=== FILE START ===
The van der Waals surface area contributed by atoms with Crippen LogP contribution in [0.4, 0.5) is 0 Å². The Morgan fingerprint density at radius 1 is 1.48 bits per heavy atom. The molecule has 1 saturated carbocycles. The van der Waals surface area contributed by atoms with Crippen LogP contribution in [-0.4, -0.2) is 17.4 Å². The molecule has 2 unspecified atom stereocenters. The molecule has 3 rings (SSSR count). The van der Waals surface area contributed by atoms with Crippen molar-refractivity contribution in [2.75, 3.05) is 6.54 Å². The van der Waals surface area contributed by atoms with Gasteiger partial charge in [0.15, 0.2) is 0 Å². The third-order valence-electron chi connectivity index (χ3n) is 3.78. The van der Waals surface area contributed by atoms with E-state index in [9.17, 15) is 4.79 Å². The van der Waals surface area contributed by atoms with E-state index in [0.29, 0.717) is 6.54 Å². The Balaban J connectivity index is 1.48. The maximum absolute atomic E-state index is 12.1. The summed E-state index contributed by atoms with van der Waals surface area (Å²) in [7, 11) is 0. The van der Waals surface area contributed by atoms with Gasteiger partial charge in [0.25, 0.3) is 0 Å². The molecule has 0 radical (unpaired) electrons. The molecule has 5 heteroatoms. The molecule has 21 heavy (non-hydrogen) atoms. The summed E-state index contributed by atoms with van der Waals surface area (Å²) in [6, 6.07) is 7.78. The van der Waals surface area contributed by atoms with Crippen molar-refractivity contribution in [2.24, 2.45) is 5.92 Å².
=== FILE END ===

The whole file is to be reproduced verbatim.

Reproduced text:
The van der Waals surface area contributed by atoms with Crippen LogP contribution in [0.4, 0.5) is 0 Å². The Morgan fingerprint density at radius 1 is 1.48 bits per heavy atom. The molecule has 1 saturated carbocycles. The van der Waals surface area contributed by atoms with Crippen LogP contribution in [-0.4, -0.2) is 17.4 Å². The molecule has 2 unspecified atom stereocenters. The molecule has 3 rings (SSSR count). The van der Waals surface area contributed by atoms with Crippen molar-refractivity contribution in [2.75, 3.05) is 6.54 Å². The van der Waals surface area contributed by atoms with Gasteiger partial charge in [0.15, 0.2) is 0 Å². The third-order valence-electron chi connectivity index (χ3n) is 3.78. The van der Waals surface area contributed by atoms with E-state index in [9.17, 15) is 4.79 Å². The van der Waals surface area contributed by atoms with E-state index in [0.29, 0.717) is 6.54 Å². The Balaban J connectivity index is 1.48. The maximum absolute atomic E-state index is 12.1. The summed E-state index contributed by atoms with van der Waals surface area (Å²) in [7, 11) is 0. The van der Waals surface area contributed by atoms with Gasteiger partial charge in [0.25, 0.3) is 0 Å². The molecule has 0 radical (unpaired) electrons. The molecule has 5 heteroatoms. The molecule has 21 heavy (non-hydrogen) atoms. The summed E-state index contributed by atoms with van der Waals surface area (Å²) in [6, 6.07) is 7.78. The van der Waals surface area contributed by atoms with Crippen molar-refractivity contribution in [2.24, 2.45) is 5.92 Å².